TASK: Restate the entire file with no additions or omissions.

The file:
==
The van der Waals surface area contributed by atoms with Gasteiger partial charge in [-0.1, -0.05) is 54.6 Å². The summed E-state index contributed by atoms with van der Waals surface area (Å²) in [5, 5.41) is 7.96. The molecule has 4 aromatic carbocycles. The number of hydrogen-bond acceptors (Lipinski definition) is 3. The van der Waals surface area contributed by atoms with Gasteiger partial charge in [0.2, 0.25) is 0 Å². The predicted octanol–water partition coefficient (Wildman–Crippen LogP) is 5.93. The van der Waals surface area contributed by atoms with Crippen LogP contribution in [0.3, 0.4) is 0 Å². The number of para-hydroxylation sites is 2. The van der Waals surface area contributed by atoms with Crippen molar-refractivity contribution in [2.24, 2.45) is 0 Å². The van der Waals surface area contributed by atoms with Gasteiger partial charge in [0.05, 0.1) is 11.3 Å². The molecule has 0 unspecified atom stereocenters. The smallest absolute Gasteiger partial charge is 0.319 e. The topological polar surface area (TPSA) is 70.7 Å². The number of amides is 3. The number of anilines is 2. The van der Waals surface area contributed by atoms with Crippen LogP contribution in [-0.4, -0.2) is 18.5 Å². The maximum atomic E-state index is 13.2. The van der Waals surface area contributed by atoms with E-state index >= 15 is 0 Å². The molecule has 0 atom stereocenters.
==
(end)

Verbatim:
The van der Waals surface area contributed by atoms with Gasteiger partial charge in [-0.1, -0.05) is 54.6 Å². The summed E-state index contributed by atoms with van der Waals surface area (Å²) in [5, 5.41) is 7.96. The molecule has 4 aromatic carbocycles. The number of hydrogen-bond acceptors (Lipinski definition) is 3. The van der Waals surface area contributed by atoms with Gasteiger partial charge in [0.2, 0.25) is 0 Å². The predicted octanol–water partition coefficient (Wildman–Crippen LogP) is 5.93. The van der Waals surface area contributed by atoms with Crippen LogP contribution in [0.3, 0.4) is 0 Å². The number of para-hydroxylation sites is 2. The van der Waals surface area contributed by atoms with Crippen molar-refractivity contribution in [2.24, 2.45) is 0 Å². The van der Waals surface area contributed by atoms with Gasteiger partial charge in [0.05, 0.1) is 11.3 Å². The molecule has 0 unspecified atom stereocenters. The smallest absolute Gasteiger partial charge is 0.319 e. The topological polar surface area (TPSA) is 70.7 Å². The number of amides is 3. The number of anilines is 2. The van der Waals surface area contributed by atoms with Crippen LogP contribution in [-0.4, -0.2) is 18.5 Å². The maximum atomic E-state index is 13.2. The van der Waals surface area contributed by atoms with E-state index >= 15 is 0 Å². The molecule has 0 atom stereocenters.